- At [add in various areas of the website or intranet], what information are you looking for and why?
- Can you explain a situation where you haven’t been able to find what you are looking for, and what have been your next steps?
It is vital that your questioning doesn’t lead the person down a particular route on purpose – the more natural and open ended you make the questioning the more likely you are of gaining really valuable insights.
4) Bring the user research to life by incorporating user testing
Providing the research you are doing is for an existing website or company intranet, bring a greater degree of engagement and value to the research by incorporating user testing into the meeting.
Website testing or system testing, not user testing
It’s vital to stress at this point that when you explain this to the person, you are clear that you are wanting to test the usability and effectiveness of the website or system, not their capabilities or ability to remember where certain information is.
Key points when incorporating testing to user research:
- avoid the temptation to use a lab testing environment – let the user work in their own comfortable surroundings, whether this is at home or at their desk at work
- don’t let the person blame themselves if they are having trouble with a particular task for a scenario
- plan ahead with typical scenarios, and be as descriptive as possible
- ensure that the scenarios you are asking them to experience have some correlation to their potential wants and needs
- explain the importance of them adopting the think out loud approach, which you need for both your own benefit during the meeting but more importantly for when the voice recording is transcribed
- once it is clear they are unable to complete a task at a certain point, prompt them in the right direction and then let them continue on with their think out loud approach
5) Don’t rely on first impressions
Quite often the person that you are speaking to immediately makes it clear that they know their input won’t be very useful. This can be for a number of reasons:
- they only ever use a very small element of the website or intranet, and that can be explained in a matter of seconds
- they hardly ever use the website or intranet
- they are against change within their organisation and so they aren’t wanting to disrupt anything
- they dismiss the very fact that you are asking for their feedback, and are apprehensive that what they say will make any difference or actually be used to actually make improvements
This where the first four tips all come into play – by giving confidence to the person, providing your full attention, asking probing questions and bringing the session to life by letting them use the website/intranet for themselves, you will often find that the people who on first impressions seem to be offering the least amount of valuable feedback actually turn out the complete opposite.
Tools of the trade
The following tools are excellent for assisting in the planning, set up, and running of user research. Below is a short description of each tool and what it can be used for.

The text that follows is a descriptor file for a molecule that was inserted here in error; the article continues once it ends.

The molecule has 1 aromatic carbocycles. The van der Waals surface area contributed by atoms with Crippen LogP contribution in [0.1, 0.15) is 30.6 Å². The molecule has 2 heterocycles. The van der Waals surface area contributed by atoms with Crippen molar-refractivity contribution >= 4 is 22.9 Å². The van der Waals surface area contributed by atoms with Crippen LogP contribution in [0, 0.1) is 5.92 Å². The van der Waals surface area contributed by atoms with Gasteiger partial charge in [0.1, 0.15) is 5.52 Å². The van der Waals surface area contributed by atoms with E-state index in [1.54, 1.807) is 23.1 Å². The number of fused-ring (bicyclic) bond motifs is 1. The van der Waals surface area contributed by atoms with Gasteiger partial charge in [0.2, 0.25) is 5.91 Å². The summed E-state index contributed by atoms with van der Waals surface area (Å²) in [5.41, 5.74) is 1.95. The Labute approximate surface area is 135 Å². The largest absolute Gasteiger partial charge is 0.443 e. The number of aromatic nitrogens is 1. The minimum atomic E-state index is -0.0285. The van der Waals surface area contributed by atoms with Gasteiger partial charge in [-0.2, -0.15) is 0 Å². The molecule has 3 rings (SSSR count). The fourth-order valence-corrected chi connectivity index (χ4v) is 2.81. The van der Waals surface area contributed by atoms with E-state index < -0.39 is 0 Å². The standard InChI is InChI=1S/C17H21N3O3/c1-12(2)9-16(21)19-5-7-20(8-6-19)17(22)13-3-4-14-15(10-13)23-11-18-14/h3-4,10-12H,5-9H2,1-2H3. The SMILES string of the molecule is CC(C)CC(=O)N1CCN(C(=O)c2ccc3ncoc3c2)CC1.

Ethnio – Ethnio was the first moderated remote research software when it launched, and it’s still going strong. Ethnio finds users who are currently using a site or app, and (with their permission) allows interviewers to ask them questions about their experience as they go. It automates many elements of the typical in-person test, including real-time notifications, and paying participants with Amazon gift cards.
Optimal Workshop – Optimal Workshop has everything! The full Workshop is a bundle of four research tools, all of which are also available sold separately (and very affordably). Treejack is great for remotely testing information architecture, either to test the nomenclature or the hierarchies themselves. Optimal Sort provides online card sorting, to see how users choose to organise content. Chalkmark offers heat maps of click patterns across a site, and Reframer is a tool for taking notes and identifying themes easily. All come highly recommended.
SurveyMonkey – Surveys and questionnaires are great ways to gather information, but they’re most useful when hundreds of responses can be seen at once. Enter SurveyMonkey, an online survey-creation and reporting tool, which allows people to customise and brand their own surveys and then send them out via social media, embed them into websites, or integrate with mass mailings. SurveyMonkey also allows for easy analysis and reporting when the results come in.
UserTesting – When it’s not possible to schedule a real-time test with users, UserTesting is a great way to see how people use a site. Researchers can create a series of tasks, and then receive videos from participants—either pre-chosen, or randomly selected. Researchers are able to see a video of the participant using the site, and speaking aloud to explain what they’re doing.
UserZoom – The good news is, whatever you need, UserZoom has it. Usability testing, both moderated and unmoderated, remote testing for mobile and desktop, benchmarking, card sorting, tree testing, surveys, and rankings: they’ve got it!
What Users Do – WhatUsersDo is another remote user testing platform. You’ll get access to a global panel of 30,000 UX testers – real people, from a variety of backgrounds – who will complete any task you set for them. They’ll give you their spoken aloud thoughts and feelings, via video recordings of the test, which you can use to observe their behaviour, analyse and build a business case for improving the usability of your digital product.
Hotjar – Hotjar is a suite of analytics tools that will help you gather qualitative data such as heatmaps, funnel tracking, user polls, surveys and more.